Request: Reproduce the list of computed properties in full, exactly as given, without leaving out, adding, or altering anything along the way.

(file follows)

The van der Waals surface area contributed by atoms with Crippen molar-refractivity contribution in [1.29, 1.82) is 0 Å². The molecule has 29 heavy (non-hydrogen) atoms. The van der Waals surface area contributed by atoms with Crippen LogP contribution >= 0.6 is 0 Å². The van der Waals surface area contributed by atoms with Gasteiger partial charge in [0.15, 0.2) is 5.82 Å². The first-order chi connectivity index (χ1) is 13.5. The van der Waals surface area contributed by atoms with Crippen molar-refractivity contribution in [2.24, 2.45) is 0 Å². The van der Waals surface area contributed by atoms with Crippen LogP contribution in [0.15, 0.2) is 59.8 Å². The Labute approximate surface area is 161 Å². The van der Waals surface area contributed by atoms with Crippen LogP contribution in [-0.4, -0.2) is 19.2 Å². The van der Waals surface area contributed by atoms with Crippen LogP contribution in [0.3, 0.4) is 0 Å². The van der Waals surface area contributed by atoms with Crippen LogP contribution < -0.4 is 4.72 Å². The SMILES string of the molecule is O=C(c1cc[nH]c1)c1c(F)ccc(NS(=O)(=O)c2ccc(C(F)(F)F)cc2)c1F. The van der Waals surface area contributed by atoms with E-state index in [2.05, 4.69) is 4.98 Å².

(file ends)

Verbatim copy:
The van der Waals surface area contributed by atoms with Crippen molar-refractivity contribution in [1.29, 1.82) is 0 Å². The molecule has 29 heavy (non-hydrogen) atoms. The van der Waals surface area contributed by atoms with Crippen LogP contribution >= 0.6 is 0 Å². The van der Waals surface area contributed by atoms with Gasteiger partial charge in [0.15, 0.2) is 5.82 Å². The first-order chi connectivity index (χ1) is 13.5. The van der Waals surface area contributed by atoms with Crippen molar-refractivity contribution in [2.24, 2.45) is 0 Å². The van der Waals surface area contributed by atoms with Crippen LogP contribution in [0.15, 0.2) is 59.8 Å². The Labute approximate surface area is 161 Å². The van der Waals surface area contributed by atoms with Crippen LogP contribution in [-0.4, -0.2) is 19.2 Å². The van der Waals surface area contributed by atoms with Crippen LogP contribution in [0.3, 0.4) is 0 Å². The van der Waals surface area contributed by atoms with Crippen LogP contribution < -0.4 is 4.72 Å². The SMILES string of the molecule is O=C(c1cc[nH]c1)c1c(F)ccc(NS(=O)(=O)c2ccc(C(F)(F)F)cc2)c1F. The van der Waals surface area contributed by atoms with E-state index in [2.05, 4.69) is 4.98 Å².